“We try to remind people that this technology is in its early stages,” Bates notes. “It’s like the early 1900s when cars were just coming into the market. Nobody really understood how it was all going to work and many thought it never would. We’re saying the same thing today. This is the beginning of something that—years from now—we’re going to look back on and think, ‘What took so long for us to get this?’”
Part of fulfilling the promise of UAS technology is in providing customers with information they can use to make smart, timely decisions based on accurate data analysis. “One of the important things we’re working on is using our engineering expertise to manage, analyze and use data for decision making,” he explains. “If you take a thousand pictures of a transmission line and hand them to a customer, it doesn’t really do anything for them. If you say they have 300 broken insulators at a location, show the insulators at high-risk of breaking and the ones at low-risk, now you’ve changed the customer’s ability to be proactive rather than reactive. That’s a really important part of what Black & Veatch is working on. It’s taking all this data and using it for smart decision making.”
Beyond using UAS for inspections, Bates sees potential applications of the technology that could now be used by the biomass energy industry. For example, flying drones commercially to make volumetric measurements is an application currently in wide use by many industries because current FAA regulations allow it. Plus, it’s much faster and more accurate than making surveying estimates. “We can do this at plants that have stockpiles of coal, rock, soil, biomass, wood pellets—whatever is stored at a location,” Bates says. “We fly over those stockpiles, take images, turn them into a 3D model and then accurately determine the volume of the stockpile. You fly over tomorrow, check the difference and you know how much fuel was burned. Now, all of a sudden, you have efficiency calculations.”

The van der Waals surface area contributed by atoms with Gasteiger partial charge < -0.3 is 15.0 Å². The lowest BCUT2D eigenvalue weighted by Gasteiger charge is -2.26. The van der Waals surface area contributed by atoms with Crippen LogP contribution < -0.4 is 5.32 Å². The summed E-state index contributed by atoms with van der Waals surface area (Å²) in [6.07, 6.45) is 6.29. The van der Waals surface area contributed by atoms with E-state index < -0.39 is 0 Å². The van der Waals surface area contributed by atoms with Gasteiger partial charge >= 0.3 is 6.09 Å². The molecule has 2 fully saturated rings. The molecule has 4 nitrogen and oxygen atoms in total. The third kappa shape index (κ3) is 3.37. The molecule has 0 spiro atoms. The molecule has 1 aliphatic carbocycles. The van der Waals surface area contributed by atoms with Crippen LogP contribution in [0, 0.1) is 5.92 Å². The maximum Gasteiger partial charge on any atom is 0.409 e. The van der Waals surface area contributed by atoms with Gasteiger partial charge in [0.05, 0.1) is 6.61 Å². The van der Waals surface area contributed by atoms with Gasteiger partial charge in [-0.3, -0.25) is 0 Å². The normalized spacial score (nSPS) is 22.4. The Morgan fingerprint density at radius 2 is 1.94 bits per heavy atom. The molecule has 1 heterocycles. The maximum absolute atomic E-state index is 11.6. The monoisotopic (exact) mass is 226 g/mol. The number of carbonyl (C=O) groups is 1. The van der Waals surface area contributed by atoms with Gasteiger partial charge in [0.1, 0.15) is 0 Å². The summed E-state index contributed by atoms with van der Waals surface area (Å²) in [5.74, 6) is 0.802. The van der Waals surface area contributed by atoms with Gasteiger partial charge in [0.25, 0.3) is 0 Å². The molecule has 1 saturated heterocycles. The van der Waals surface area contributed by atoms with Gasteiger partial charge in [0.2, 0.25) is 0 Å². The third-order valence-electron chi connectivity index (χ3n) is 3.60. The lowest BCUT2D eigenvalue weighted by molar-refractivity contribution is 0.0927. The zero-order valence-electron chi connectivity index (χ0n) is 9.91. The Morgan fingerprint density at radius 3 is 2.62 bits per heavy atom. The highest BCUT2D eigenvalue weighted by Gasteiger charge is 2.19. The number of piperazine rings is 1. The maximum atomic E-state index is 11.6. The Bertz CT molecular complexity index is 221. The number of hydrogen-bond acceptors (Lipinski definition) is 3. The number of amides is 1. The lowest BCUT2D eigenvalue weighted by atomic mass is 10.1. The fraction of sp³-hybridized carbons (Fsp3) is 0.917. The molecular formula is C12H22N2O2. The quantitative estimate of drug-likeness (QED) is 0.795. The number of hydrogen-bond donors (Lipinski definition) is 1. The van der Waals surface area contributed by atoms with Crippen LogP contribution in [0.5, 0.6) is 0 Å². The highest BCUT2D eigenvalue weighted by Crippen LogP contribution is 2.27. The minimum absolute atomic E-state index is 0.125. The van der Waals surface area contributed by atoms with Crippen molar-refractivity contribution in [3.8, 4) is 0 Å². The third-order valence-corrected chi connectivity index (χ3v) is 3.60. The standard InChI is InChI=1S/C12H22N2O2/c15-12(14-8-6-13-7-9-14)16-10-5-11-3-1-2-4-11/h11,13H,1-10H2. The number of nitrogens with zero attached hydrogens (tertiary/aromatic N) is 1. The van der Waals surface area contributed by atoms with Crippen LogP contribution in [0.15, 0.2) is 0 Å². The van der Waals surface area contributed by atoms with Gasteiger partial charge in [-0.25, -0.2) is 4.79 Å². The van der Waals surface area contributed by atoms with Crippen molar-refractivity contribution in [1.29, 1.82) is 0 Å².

In addition, Bates knows from B&V’s experience of flying drones over transmission lines to spot plant growth encroachment into the right-of-way that the hyperspectral sensors are good at identifying types of vegetation and discerning plant health. He sees a day when drones are used to spot sources of vegetation that could be harvested as biomass fuel. “One of the things we talk about with drones is leveraging the flight,” Bates says. “When you’re flying and looking down with a hyperspectral camera, you’re looking for transmission line problems. But you could also be finding vegetation for biomass fuel. It’s one flight, two opportunities.”
What’s become clear over the past five years is that the days of companies being involved in their own do-it-yourself UAS and robotics R&D projects has mostly ended. Instead, they look to third parties with the technology, expertise and resources to do the dull, dirty and dangerous jobs for which drones and robots are ideally suited. As one UAS industry expert put it, “Nobody cares what kind of drone you fly as long as you give them good answers.”
Author: Patrick C. Miller
Biomass Magazine and UAS Magazine
Beitrag im Original auf http://uasmagazine.com/articles/1972/high-tech-inspections, mit freundlicher Genehmigung von The UAS Magazine automatisch importiert. Original in englischer Sprache. Der Beitrag gibt nicht unbedingt die Meinung von UAV DACH e.V. wieder.